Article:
• There may be a charge (suggested fee £34) for completion of the essential Criminal Records Bureau checks.
  • Under the Adoption and Children Act 2002, it is no longer necessary for the birth parent partner to adopt his or her own child. The step-parent is the only one who needs to apply.

If having read and considered all the options with your partner and the child or children concerned you are still unclear about what is right for you please seek further advice. You could talk to a solicitor or Citizens Advice.

If you still feel that adoption is the best option for the child or children please contact us, tel: 01629 532271. Ask for the duty social worker or business services and request a 'Notification of Intention to Adopt' form. Once completed, please return this form to us. The address will be on the form.

You are advised not to lodge your application to the court until your assessing social worker has had the opportunity to visit and start discussions with you.

You will be allocated an assessing social worker. The enquiries and preparation of a report for the court is time consuming and has to be prioritised alongside other work, so you should be prepared for a waiting period which may be several months.

You will be asked to complete a Criminal Records Bureau check at an early stage. Certain offences specified under Sex Offenders Act 1997 Schedule 1 will automatically lead to your application not being accepted. Checks will also be undertaken with your current local authority and if you have lived outside Derbyshire within the last five years, checks will be made with the relevant local authority.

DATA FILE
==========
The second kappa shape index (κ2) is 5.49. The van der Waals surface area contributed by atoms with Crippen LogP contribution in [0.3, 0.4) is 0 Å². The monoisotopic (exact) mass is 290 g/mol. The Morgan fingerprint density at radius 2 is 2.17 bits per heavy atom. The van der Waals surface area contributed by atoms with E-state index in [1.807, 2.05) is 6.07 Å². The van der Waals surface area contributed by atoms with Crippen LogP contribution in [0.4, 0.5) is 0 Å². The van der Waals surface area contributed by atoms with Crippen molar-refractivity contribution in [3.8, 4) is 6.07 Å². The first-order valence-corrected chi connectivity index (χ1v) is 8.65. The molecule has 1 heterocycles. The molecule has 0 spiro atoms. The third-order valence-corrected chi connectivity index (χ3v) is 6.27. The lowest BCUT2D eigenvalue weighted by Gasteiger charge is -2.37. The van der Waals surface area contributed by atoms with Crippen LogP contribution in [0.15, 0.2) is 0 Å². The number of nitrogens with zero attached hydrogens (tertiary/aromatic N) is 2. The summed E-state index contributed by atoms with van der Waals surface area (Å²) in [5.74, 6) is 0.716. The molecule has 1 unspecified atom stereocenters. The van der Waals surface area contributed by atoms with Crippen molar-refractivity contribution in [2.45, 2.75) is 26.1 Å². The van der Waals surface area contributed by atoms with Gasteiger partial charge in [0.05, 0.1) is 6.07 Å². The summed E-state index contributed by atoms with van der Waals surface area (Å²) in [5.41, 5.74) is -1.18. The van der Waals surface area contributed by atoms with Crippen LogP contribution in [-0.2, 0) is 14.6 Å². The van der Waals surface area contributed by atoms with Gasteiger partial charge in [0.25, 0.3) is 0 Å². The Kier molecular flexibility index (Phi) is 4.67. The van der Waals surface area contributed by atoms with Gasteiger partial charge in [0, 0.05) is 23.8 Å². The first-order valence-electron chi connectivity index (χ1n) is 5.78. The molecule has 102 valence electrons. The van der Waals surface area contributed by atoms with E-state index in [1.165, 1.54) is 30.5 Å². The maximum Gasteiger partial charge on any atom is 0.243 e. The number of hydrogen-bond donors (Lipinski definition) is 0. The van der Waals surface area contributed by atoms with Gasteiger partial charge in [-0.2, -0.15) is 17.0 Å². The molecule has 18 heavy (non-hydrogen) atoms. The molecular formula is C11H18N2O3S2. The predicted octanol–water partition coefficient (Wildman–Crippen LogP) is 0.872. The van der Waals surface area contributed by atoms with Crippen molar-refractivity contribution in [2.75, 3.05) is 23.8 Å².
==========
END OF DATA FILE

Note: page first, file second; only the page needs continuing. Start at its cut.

Your assessing social worker will visit you at home to gather information in order to complete the report for the court and, in so doing, will consider whether adoption is in the best interests of your child. He or she will want to meet with the child at the centre of the application to ensure that they are happy with being adopted and when age appropriate, understand the implications of adoption.

You will be asked to provide information about the whereabouts of the other birth parent of the child or, if their whereabouts is not known, to make enquiries to find them. Your assessing social worker will then arrange to interview the child's other birth parent. This will be arranged whether or not that birth parent has legal parental responsibility or not.

On completion of the court report (known as an Annex A report), your assessing social worker will assist you to complete the application form to the court. You will also need to provide the child's (long version) birth certificate, your marriage certificate if appropriate, your own birth certificate and, if appropriate, your or your partner's decree absolute. In addition a court fee of approximately £160 is required to be paid.

The court, on receipt of your application will appoint a CAFCASS officer (a social worker who specifically works for the court service) to visit the birth parent who does not have custody or care of the child to witness his or her consent. If consent is not given they will look into the circumstances of the application and will consider what is best for the child. They will want to interview him or her to ascertain his or her views, dependent on the age of the child.

Information on other websites